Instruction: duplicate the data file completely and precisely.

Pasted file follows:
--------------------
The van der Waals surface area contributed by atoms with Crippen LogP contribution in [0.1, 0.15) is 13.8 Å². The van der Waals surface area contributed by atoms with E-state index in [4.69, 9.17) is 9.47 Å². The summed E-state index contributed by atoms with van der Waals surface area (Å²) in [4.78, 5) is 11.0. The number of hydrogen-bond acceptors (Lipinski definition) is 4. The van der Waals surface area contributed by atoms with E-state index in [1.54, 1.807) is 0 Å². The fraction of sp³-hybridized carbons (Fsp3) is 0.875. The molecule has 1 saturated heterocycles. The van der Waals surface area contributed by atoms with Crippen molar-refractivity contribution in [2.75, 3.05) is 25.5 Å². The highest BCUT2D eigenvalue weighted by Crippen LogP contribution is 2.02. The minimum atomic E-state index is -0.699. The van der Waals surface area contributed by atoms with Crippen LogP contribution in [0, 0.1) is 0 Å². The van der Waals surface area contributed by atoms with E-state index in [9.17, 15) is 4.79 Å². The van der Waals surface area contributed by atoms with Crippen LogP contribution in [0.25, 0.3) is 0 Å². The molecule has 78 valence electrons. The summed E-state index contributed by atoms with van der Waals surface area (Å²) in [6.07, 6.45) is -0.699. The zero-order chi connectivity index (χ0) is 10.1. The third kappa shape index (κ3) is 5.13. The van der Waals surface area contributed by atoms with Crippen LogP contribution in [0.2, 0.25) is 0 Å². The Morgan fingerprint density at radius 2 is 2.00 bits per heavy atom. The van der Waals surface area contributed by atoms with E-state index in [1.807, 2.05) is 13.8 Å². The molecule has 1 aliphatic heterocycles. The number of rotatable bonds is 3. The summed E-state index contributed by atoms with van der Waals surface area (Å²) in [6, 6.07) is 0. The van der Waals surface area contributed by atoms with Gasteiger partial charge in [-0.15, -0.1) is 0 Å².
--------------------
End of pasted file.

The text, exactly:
The van der Waals surface area contributed by atoms with Crippen LogP contribution in [0.1, 0.15) is 13.8 Å². The van der Waals surface area contributed by atoms with E-state index in [4.69, 9.17) is 9.47 Å². The summed E-state index contributed by atoms with van der Waals surface area (Å²) in [4.78, 5) is 11.0. The number of hydrogen-bond acceptors (Lipinski definition) is 4. The van der Waals surface area contributed by atoms with E-state index in [1.54, 1.807) is 0 Å². The fraction of sp³-hybridized carbons (Fsp3) is 0.875. The molecule has 1 saturated heterocycles. The van der Waals surface area contributed by atoms with Crippen molar-refractivity contribution in [2.75, 3.05) is 25.5 Å². The highest BCUT2D eigenvalue weighted by Crippen LogP contribution is 2.02. The minimum atomic E-state index is -0.699. The van der Waals surface area contributed by atoms with Crippen LogP contribution in [0, 0.1) is 0 Å². The van der Waals surface area contributed by atoms with E-state index in [9.17, 15) is 4.79 Å². The van der Waals surface area contributed by atoms with Crippen LogP contribution in [0.25, 0.3) is 0 Å². The molecule has 78 valence electrons. The summed E-state index contributed by atoms with van der Waals surface area (Å²) in [6.07, 6.45) is -0.699. The zero-order chi connectivity index (χ0) is 10.1. The third kappa shape index (κ3) is 5.13. The van der Waals surface area contributed by atoms with Crippen LogP contribution in [0.2, 0.25) is 0 Å². The Morgan fingerprint density at radius 2 is 2.00 bits per heavy atom. The van der Waals surface area contributed by atoms with E-state index in [1.807, 2.05) is 13.8 Å². The molecule has 1 aliphatic heterocycles. The number of rotatable bonds is 3. The summed E-state index contributed by atoms with van der Waals surface area (Å²) in [6, 6.07) is 0. The van der Waals surface area contributed by atoms with Gasteiger partial charge in [-0.15, -0.1) is 0 Å².